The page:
Obama Drawn to Shared Views in Choosing Hagel

Obama Drawn to Shared Views in Choosing Hagel

By Alexis Simendinger - January 8, 2013

In selecting former Republican Sen. Chuck Hagel to head the Pentagon and John Brennan, the top counterterrorism adviser at the White House, to lead the CIA, President Obama is banking on trust, friendship and a shared view of the world to carry out his international policies the next four years.

If Obama’s first-term national security Cabinet was his “team of rivals” -- merging opinions and objectives, especially about Iraq and Afghanistan -- the group he’s assembling now is more like a team of pals who share Obama’s goals but also admire one another for occasionally defying institutions, party ideology and the mentality of the pack.

An outspoken and seemingly growing number of senators from both sides of the aisle have suggested Hagel may be the wrong person to succeed outgoing Defense Secretary Leon Panetta. At an East Room event announcing the appointments Monday, Obama acknowledged that he picked a fight that could initially unsettle both parties, but he insisted Hagel would lead at the Pentagon while forging alliances along the way.

“Chuck represents the bipartisan tradition that we need more of in Washington,” Obama said of the former Nebraskan with whom he once traveled to the Middle East as senators, and who advised him before and after his transition to the White House.

“For his independence and commitment to consensus, he's earned the respect of national security and military leaders, Republicans and Democrats, including me,” the president said. “In the Senate I came to admire his courage and his judgment, his willingness to speak his mind, even if it wasn't popular, even if it defied the conventional wisdom. And that's exactly the spirit I want on my national security team.”

Hagel’s detractors say that he defied the GOP on too many issues while serving two terms in the Senate; has too thin a record of managing large bureaucracies such as the Pentagon; has been too tolerant of Iran’s nuclear ambitions; too tough on Israel and what Hagel once described as “the Jewish lobby” in Washington; and was wrong to object to James Hormel serving as U.S. ambassador to Luxembourg because he was openly gay.

In an interview this week with a Nebraska newspaper, Hagel complained that critics had “completely distorted” his record. He said he would work to correct the facts with senators, with the military, and with the American public. In the period before Obama officially appointed him, Hagel explained he felt he was "hanging out there in no-man's land, unable to respond to charges, falsehoods and distortions."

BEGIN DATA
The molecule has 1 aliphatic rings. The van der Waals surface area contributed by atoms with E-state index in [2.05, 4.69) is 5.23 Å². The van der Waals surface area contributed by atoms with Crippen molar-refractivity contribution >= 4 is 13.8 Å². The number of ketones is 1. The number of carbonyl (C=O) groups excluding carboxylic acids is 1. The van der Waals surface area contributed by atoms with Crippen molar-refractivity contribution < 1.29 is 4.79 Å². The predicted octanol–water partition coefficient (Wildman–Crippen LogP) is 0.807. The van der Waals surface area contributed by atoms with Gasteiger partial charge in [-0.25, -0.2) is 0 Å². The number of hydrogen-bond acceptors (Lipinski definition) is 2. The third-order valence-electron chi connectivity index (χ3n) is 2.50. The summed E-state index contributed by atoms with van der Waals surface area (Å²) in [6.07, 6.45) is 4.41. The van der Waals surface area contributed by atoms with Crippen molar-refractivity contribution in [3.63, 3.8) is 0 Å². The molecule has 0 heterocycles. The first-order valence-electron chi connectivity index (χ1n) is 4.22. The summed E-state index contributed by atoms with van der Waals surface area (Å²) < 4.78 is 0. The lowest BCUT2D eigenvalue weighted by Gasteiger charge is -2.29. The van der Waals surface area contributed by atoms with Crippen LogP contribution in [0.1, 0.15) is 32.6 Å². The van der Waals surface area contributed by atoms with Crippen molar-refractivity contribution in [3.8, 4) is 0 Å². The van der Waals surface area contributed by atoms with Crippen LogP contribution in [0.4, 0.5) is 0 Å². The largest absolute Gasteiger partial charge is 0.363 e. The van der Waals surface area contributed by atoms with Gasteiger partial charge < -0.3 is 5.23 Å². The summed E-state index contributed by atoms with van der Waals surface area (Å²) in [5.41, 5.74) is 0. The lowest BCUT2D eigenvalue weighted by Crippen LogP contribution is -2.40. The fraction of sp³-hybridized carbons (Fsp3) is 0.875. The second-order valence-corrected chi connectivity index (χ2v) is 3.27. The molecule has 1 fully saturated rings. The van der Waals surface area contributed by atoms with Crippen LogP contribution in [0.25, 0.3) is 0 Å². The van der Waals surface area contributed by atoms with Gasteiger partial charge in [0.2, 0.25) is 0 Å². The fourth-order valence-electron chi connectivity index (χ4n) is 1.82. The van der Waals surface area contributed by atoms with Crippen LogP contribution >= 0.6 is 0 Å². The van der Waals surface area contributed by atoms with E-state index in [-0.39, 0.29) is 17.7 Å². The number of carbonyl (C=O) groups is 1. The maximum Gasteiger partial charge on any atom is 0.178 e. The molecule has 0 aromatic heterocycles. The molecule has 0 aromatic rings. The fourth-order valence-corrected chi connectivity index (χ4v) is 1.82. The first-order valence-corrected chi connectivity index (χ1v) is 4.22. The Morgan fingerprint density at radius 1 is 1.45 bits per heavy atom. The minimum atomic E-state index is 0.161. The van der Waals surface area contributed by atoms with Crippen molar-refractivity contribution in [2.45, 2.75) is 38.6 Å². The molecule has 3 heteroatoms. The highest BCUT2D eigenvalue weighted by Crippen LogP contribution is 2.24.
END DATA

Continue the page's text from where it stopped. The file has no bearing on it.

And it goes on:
If confirmed, Hagel and Brennan, who has been a close adviser to the president for more than four years, would join Massachusetts Sen. John Kerry, Obama’s nominee to succeed Hillary Clinton at the State Department, and Susan Rice, the U.S. ambassador to the United Nations, on the president’s national security team. Rice had hoped to succeed Clinton at State until Senate GOP objections persuaded Obama to tap Kerry, the 2004 Democratic nominee for president and chairman of the Senate Foreign Relations Committee. Rice has agreed to continue her role at the U.N.

Kerry’s confirmation hearing, which will take place before the committee he now chairs, could occur after he has a chance to vote on some of Obama’s other Cabinet picks. He and Hagel are both decorated Vietnam War veterans, but Senate Republicans have sounded more enthused about a Massachusetts liberal becoming America’s top diplomat than a Midwestern Republican taking command of troop withdrawals from Afghanistan and upcoming budget tightening at the Pentagon.

Clinton has said she will serve until her successor is confirmed, which the White House originally envisioned as immediately after Obama’s Jan. 21 public inauguration. She told the president last year she would give up her exhausting role if he won re-election; following weeks of medical treatment for the flu, a subsequent concussion and a blood clot in her head, Clinton resumed work at State this week.

Panetta -- whose public career has spanned close to five decades, multiple administrations and leadership roles in two branches of government -- plans to return to his family in California, where he owns a walnut farm and runs the Panetta Institute, which encourages public service.

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Alexis Simendinger covers the White House for RealClearPolitics. She can be reached at Follow her on Twitter @ASimendinger.

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